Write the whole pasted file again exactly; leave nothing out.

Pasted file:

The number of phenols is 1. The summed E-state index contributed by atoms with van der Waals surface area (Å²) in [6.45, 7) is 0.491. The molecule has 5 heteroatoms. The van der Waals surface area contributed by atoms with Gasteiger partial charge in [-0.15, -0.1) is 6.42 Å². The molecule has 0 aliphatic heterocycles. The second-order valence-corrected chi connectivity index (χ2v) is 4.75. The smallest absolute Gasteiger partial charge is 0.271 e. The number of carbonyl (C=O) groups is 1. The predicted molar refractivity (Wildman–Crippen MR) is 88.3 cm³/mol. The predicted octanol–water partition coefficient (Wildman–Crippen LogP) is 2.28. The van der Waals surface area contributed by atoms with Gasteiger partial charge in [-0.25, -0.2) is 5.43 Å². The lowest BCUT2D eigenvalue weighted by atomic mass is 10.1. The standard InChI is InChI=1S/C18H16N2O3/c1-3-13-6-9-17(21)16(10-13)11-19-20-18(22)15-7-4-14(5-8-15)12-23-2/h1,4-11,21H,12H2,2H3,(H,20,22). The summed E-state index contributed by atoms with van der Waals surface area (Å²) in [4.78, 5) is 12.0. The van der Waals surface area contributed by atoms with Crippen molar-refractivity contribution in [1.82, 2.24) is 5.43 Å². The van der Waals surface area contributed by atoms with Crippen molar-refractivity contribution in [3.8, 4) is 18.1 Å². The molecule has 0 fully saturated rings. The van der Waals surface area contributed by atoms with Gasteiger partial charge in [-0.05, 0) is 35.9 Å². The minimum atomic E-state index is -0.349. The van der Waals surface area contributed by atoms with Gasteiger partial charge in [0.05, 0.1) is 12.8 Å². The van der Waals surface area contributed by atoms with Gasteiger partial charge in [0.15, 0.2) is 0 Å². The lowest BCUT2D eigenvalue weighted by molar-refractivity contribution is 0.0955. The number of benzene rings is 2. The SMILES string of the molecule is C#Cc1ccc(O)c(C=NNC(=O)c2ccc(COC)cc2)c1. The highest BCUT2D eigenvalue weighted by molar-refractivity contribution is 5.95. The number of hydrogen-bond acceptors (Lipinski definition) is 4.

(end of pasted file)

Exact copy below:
The number of phenols is 1. The summed E-state index contributed by atoms with van der Waals surface area (Å²) in [6.45, 7) is 0.491. The molecule has 5 heteroatoms. The van der Waals surface area contributed by atoms with Gasteiger partial charge in [-0.15, -0.1) is 6.42 Å². The molecule has 0 aliphatic heterocycles. The second-order valence-corrected chi connectivity index (χ2v) is 4.75. The smallest absolute Gasteiger partial charge is 0.271 e. The number of carbonyl (C=O) groups is 1. The predicted molar refractivity (Wildman–Crippen MR) is 88.3 cm³/mol. The predicted octanol–water partition coefficient (Wildman–Crippen LogP) is 2.28. The van der Waals surface area contributed by atoms with Gasteiger partial charge in [-0.25, -0.2) is 5.43 Å². The lowest BCUT2D eigenvalue weighted by atomic mass is 10.1. The standard InChI is InChI=1S/C18H16N2O3/c1-3-13-6-9-17(21)16(10-13)11-19-20-18(22)15-7-4-14(5-8-15)12-23-2/h1,4-11,21H,12H2,2H3,(H,20,22). The summed E-state index contributed by atoms with van der Waals surface area (Å²) in [4.78, 5) is 12.0. The van der Waals surface area contributed by atoms with Crippen molar-refractivity contribution in [1.82, 2.24) is 5.43 Å². The van der Waals surface area contributed by atoms with Crippen molar-refractivity contribution in [3.8, 4) is 18.1 Å². The molecule has 0 fully saturated rings. The van der Waals surface area contributed by atoms with Gasteiger partial charge in [-0.05, 0) is 35.9 Å². The minimum atomic E-state index is -0.349. The van der Waals surface area contributed by atoms with Gasteiger partial charge in [0.05, 0.1) is 12.8 Å². The van der Waals surface area contributed by atoms with Gasteiger partial charge in [0.15, 0.2) is 0 Å². The lowest BCUT2D eigenvalue weighted by molar-refractivity contribution is 0.0955. The number of benzene rings is 2. The SMILES string of the molecule is C#Cc1ccc(O)c(C=NNC(=O)c2ccc(COC)cc2)c1. The highest BCUT2D eigenvalue weighted by molar-refractivity contribution is 5.95. The number of hydrogen-bond acceptors (Lipinski definition) is 4.